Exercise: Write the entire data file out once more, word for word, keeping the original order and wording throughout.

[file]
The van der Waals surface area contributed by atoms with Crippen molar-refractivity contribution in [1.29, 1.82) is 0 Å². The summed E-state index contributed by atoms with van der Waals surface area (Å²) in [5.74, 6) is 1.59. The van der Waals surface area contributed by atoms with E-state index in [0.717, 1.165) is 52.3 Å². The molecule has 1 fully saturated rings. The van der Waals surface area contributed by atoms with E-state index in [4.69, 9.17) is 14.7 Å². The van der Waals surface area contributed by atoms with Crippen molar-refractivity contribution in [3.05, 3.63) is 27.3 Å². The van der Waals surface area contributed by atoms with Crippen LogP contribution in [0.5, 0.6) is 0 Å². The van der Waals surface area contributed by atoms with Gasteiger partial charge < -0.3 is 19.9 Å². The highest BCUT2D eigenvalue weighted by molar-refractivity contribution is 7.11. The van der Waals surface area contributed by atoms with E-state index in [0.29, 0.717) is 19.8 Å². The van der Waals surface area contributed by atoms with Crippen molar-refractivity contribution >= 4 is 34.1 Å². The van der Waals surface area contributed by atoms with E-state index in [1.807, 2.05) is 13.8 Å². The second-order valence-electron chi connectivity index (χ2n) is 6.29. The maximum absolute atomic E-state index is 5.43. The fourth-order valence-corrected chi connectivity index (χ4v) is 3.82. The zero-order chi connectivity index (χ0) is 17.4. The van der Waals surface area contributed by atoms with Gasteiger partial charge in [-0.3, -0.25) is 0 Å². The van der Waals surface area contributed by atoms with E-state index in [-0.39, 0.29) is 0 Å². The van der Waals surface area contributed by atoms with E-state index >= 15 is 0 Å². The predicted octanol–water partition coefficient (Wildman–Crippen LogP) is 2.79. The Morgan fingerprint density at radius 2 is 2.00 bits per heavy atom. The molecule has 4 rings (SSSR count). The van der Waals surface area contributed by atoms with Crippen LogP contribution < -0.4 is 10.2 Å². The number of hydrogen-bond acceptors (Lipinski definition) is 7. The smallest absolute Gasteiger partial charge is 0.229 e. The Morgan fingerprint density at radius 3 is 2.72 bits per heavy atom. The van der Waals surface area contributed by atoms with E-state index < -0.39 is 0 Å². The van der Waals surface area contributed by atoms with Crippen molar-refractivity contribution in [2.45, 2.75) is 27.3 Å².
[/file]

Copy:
The van der Waals surface area contributed by atoms with Crippen molar-refractivity contribution in [1.29, 1.82) is 0 Å². The summed E-state index contributed by atoms with van der Waals surface area (Å²) in [5.74, 6) is 1.59. The van der Waals surface area contributed by atoms with E-state index in [0.717, 1.165) is 52.3 Å². The molecule has 1 fully saturated rings. The van der Waals surface area contributed by atoms with E-state index in [4.69, 9.17) is 14.7 Å². The van der Waals surface area contributed by atoms with Crippen molar-refractivity contribution in [3.05, 3.63) is 27.3 Å². The van der Waals surface area contributed by atoms with Crippen LogP contribution in [0.5, 0.6) is 0 Å². The van der Waals surface area contributed by atoms with Gasteiger partial charge < -0.3 is 19.9 Å². The highest BCUT2D eigenvalue weighted by molar-refractivity contribution is 7.11. The van der Waals surface area contributed by atoms with E-state index in [0.29, 0.717) is 19.8 Å². The van der Waals surface area contributed by atoms with Crippen molar-refractivity contribution >= 4 is 34.1 Å². The van der Waals surface area contributed by atoms with E-state index in [1.807, 2.05) is 13.8 Å². The second-order valence-electron chi connectivity index (χ2n) is 6.29. The maximum absolute atomic E-state index is 5.43. The fourth-order valence-corrected chi connectivity index (χ4v) is 3.82. The zero-order chi connectivity index (χ0) is 17.4. The van der Waals surface area contributed by atoms with Gasteiger partial charge in [-0.3, -0.25) is 0 Å². The van der Waals surface area contributed by atoms with E-state index in [-0.39, 0.29) is 0 Å². The van der Waals surface area contributed by atoms with E-state index >= 15 is 0 Å². The predicted octanol–water partition coefficient (Wildman–Crippen LogP) is 2.79. The Morgan fingerprint density at radius 2 is 2.00 bits per heavy atom. The molecule has 4 rings (SSSR count). The van der Waals surface area contributed by atoms with Crippen LogP contribution < -0.4 is 10.2 Å². The number of hydrogen-bond acceptors (Lipinski definition) is 7. The smallest absolute Gasteiger partial charge is 0.229 e. The Morgan fingerprint density at radius 3 is 2.72 bits per heavy atom. The van der Waals surface area contributed by atoms with E-state index < -0.39 is 0 Å². The van der Waals surface area contributed by atoms with Crippen molar-refractivity contribution in [2.45, 2.75) is 27.3 Å².